Turns out, there are a lot of myths about, well, dragon myths.
“They didn’t breathe fire,” Paul said. “Not at first.”
Our mental image of a dragon is all wrong. At least, you’re not picturing the creatures described in the oldest western sources – not even the one from Beowulf. According to Paul, most scholars don’t get them right either. We all import modern dragon imagery back into ancient and medieval sources.
“Odin’s advice for slaying a dragon is to dig a pit and stab up at it when it slithers over. Does that sound like it would work on something that flies?” It’s a good point. And Paul’s research draws attention to so many details in these dragon traditions that are at odds with your garden variety winged lizard. Just consider how they are described when they don’t get slain. Paul explained how the unfortunate, nameless extras in these tales would suffer ‘death by dragon’…
“They could be poisoned. You didn’t even need to be bitten. These things could spray venom at a distance.” Other fates included being squeezed to death, fed to their young, or just dying from fear when they so much as stared at you. A lot of this should remind you of something: a snake. Paul claims that dragons began in the classical period as monstrous, giant snakes. No legs. No wings. No fire. But how did we get from super-sized serpents to Tolkien’s Smaug?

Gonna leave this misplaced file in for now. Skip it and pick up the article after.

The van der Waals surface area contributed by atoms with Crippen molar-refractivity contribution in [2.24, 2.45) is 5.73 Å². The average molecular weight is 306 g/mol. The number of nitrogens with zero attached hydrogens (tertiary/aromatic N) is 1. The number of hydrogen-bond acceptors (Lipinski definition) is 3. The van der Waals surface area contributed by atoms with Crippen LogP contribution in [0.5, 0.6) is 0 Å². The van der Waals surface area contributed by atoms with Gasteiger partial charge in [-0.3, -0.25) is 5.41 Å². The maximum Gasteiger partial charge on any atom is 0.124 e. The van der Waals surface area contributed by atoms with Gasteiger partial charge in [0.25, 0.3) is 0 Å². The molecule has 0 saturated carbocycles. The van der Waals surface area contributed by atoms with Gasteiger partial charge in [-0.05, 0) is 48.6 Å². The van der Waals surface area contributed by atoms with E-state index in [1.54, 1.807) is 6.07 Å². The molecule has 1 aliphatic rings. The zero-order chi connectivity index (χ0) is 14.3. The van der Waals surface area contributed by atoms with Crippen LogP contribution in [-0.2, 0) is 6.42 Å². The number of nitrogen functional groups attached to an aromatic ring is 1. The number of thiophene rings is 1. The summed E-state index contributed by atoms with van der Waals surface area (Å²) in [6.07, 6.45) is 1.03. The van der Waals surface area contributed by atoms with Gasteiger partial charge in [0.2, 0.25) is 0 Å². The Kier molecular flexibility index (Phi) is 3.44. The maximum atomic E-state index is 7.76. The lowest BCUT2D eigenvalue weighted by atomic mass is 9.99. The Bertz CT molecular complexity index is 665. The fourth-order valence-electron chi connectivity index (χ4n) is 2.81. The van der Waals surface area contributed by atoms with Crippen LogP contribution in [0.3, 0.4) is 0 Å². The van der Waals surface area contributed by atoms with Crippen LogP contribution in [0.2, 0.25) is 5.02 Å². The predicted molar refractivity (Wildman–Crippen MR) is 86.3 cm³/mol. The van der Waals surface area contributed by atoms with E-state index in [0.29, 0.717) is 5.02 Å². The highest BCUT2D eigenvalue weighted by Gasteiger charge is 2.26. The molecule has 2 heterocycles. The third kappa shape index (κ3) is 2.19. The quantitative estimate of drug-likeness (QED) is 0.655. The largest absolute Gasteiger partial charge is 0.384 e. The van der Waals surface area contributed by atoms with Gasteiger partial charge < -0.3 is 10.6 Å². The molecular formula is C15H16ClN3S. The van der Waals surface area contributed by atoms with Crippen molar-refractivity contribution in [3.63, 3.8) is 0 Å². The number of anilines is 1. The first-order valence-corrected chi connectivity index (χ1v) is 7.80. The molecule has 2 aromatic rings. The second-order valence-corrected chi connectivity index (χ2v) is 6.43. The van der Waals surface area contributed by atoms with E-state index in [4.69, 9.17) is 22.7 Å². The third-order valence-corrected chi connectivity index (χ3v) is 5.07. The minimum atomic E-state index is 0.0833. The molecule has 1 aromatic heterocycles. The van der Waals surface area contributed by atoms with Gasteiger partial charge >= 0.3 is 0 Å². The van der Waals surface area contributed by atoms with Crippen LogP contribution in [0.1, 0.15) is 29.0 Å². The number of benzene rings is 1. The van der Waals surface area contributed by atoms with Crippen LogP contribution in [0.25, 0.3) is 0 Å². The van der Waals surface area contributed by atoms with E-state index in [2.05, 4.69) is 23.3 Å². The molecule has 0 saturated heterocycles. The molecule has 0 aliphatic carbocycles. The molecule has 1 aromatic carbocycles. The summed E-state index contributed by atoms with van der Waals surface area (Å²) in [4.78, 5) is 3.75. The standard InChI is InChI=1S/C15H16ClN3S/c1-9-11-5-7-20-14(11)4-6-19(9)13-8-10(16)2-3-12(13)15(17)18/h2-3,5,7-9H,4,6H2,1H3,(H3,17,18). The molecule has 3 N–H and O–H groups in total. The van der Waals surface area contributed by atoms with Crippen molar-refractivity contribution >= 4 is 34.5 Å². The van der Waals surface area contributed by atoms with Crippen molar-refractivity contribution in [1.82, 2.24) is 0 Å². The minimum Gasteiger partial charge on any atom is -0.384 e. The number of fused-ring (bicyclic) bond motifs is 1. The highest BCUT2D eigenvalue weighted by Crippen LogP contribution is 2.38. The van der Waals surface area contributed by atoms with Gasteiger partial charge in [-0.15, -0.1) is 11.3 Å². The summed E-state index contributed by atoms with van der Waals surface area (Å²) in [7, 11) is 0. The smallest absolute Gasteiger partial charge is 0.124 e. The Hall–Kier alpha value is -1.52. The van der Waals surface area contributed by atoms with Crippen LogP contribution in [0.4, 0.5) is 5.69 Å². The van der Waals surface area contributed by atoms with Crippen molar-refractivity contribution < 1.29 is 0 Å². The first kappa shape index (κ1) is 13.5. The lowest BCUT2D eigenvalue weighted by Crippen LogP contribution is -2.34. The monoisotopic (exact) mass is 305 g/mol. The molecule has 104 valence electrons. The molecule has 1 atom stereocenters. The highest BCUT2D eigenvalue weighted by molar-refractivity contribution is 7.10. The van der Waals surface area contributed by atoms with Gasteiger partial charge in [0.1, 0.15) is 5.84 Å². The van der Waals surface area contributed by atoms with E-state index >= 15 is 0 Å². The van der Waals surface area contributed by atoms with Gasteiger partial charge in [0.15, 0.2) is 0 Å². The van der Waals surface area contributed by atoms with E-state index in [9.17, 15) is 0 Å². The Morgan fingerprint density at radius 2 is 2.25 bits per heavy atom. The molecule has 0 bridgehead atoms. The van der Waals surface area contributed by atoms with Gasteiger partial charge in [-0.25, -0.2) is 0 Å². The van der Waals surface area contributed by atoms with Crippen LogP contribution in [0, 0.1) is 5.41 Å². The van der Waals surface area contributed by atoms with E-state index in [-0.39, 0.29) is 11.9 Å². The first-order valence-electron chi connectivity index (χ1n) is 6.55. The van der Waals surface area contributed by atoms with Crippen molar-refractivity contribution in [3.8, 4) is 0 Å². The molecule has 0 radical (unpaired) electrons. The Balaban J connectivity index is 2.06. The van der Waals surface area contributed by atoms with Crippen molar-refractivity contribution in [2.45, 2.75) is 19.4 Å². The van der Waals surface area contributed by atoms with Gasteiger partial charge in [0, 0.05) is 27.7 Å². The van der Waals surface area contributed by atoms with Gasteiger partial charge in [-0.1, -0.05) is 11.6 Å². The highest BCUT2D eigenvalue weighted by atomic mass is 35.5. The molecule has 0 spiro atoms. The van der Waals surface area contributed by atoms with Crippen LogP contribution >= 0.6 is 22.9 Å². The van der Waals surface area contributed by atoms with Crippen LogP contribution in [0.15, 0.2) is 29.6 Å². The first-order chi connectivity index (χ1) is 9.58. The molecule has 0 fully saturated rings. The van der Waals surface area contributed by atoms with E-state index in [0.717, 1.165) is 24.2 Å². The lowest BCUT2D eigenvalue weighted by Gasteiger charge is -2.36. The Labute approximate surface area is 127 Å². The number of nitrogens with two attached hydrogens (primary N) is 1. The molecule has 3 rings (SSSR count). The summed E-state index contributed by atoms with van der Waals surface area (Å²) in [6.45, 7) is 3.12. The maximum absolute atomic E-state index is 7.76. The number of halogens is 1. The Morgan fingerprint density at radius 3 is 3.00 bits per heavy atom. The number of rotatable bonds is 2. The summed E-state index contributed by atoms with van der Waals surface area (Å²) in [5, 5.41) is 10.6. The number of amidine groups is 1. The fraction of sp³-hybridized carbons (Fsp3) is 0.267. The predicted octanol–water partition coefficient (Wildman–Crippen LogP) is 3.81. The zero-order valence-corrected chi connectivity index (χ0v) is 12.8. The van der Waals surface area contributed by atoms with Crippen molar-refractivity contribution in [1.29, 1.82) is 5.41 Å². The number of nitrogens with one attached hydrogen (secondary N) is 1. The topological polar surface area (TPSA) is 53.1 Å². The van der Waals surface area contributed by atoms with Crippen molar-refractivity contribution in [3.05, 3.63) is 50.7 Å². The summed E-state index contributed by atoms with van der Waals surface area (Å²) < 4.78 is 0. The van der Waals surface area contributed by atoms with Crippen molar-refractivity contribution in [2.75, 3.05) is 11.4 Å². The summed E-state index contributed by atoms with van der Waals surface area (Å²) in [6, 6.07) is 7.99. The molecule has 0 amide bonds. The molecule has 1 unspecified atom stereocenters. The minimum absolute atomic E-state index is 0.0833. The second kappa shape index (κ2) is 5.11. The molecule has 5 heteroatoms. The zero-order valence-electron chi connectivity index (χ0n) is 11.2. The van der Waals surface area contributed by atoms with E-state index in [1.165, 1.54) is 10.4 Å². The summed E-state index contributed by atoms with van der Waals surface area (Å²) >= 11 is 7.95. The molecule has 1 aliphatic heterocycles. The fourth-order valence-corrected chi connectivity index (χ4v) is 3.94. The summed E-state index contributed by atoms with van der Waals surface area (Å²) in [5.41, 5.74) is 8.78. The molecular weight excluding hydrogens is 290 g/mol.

Paul claims the author of Beowulf was an innovator. Beowulf’s dragon is still firmly snakelike, but it has wings, can fly, and breathe fire. Replace the thin snake body with something more lizard-like, grow a couple extra legs and you might think the evolution to modern dragon is complete. But while this airborne serpent began to shift, we shouldn’t downplay its strangeness. “It was originally a composite creature,” Paul explained. “A lot of monsters begin that way. You take two different kinds of animal and splice them together. Dragons were depicted as having bird wings, or bat wings.” In other words, even when dragons finally took flight, they weren’t propelled by anything scaly or serpentine.
“Have you watched Game of Thrones?” Paul asks. Paul is a fan of the realism with which the dragons are depicted in the show. But the striving for realism that pushes modern CGI is also what shaped dragons into the thoroughly reptilian, four-legged creatures we love today. Paul explains that as we moved into the renaissance and early modern periods, we wanted monsters that were more believable. So, the wings became more reptilian, in keeping with the dragon’s body. And the beast grew hindlegs, remedying the questionable physics of its previous form. Eventually, voila! – a dragon fit for the Potter-verse.